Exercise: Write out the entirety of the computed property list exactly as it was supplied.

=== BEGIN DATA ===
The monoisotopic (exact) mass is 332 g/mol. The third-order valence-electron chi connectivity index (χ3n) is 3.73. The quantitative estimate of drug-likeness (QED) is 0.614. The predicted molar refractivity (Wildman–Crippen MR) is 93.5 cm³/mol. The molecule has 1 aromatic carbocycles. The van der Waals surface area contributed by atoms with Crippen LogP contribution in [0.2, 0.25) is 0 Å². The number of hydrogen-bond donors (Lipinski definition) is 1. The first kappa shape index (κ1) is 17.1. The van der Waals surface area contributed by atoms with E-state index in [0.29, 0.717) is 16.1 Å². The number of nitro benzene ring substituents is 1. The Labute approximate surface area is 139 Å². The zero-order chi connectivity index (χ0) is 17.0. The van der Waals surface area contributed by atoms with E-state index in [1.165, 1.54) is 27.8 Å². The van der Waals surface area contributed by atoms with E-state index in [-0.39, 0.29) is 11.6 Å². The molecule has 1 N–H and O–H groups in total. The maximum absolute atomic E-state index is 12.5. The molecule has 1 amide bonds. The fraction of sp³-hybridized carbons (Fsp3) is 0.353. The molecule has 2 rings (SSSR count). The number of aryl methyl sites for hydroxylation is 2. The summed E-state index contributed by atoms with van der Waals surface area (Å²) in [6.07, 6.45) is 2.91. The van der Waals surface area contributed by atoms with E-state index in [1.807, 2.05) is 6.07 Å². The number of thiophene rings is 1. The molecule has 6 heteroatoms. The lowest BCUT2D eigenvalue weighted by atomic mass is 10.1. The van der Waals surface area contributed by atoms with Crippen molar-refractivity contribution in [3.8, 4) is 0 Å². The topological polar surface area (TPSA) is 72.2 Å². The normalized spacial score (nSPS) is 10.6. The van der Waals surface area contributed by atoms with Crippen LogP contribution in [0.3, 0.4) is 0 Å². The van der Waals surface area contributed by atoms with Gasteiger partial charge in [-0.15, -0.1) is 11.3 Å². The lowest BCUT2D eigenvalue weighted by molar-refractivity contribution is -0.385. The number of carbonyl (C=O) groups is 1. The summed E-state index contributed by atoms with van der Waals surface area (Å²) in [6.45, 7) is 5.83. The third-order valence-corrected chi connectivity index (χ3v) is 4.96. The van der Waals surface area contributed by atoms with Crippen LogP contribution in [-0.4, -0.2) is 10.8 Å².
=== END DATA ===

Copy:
The monoisotopic (exact) mass is 332 g/mol. The third-order valence-electron chi connectivity index (χ3n) is 3.73. The quantitative estimate of drug-likeness (QED) is 0.614. The predicted molar refractivity (Wildman–Crippen MR) is 93.5 cm³/mol. The molecule has 1 aromatic carbocycles. The van der Waals surface area contributed by atoms with Crippen LogP contribution in [0.2, 0.25) is 0 Å². The number of hydrogen-bond donors (Lipinski definition) is 1. The first kappa shape index (κ1) is 17.1. The van der Waals surface area contributed by atoms with E-state index in [0.29, 0.717) is 16.1 Å². The number of nitro benzene ring substituents is 1. The Labute approximate surface area is 139 Å². The zero-order chi connectivity index (χ0) is 17.0. The van der Waals surface area contributed by atoms with E-state index in [1.165, 1.54) is 27.8 Å². The van der Waals surface area contributed by atoms with E-state index in [-0.39, 0.29) is 11.6 Å². The molecule has 1 N–H and O–H groups in total. The maximum absolute atomic E-state index is 12.5. The molecule has 1 amide bonds. The fraction of sp³-hybridized carbons (Fsp3) is 0.353. The molecule has 2 rings (SSSR count). The number of aryl methyl sites for hydroxylation is 2. The summed E-state index contributed by atoms with van der Waals surface area (Å²) in [6.07, 6.45) is 2.91. The van der Waals surface area contributed by atoms with E-state index in [1.807, 2.05) is 6.07 Å². The number of thiophene rings is 1. The molecule has 6 heteroatoms. The lowest BCUT2D eigenvalue weighted by atomic mass is 10.1. The van der Waals surface area contributed by atoms with Crippen molar-refractivity contribution in [3.8, 4) is 0 Å². The topological polar surface area (TPSA) is 72.2 Å². The normalized spacial score (nSPS) is 10.6. The van der Waals surface area contributed by atoms with Crippen LogP contribution in [0.3, 0.4) is 0 Å². The van der Waals surface area contributed by atoms with Gasteiger partial charge in [-0.15, -0.1) is 11.3 Å². The lowest BCUT2D eigenvalue weighted by molar-refractivity contribution is -0.385. The number of carbonyl (C=O) groups is 1. The summed E-state index contributed by atoms with van der Waals surface area (Å²) in [6.45, 7) is 5.83. The third-order valence-corrected chi connectivity index (χ3v) is 4.96. The van der Waals surface area contributed by atoms with Crippen LogP contribution in [-0.4, -0.2) is 10.8 Å².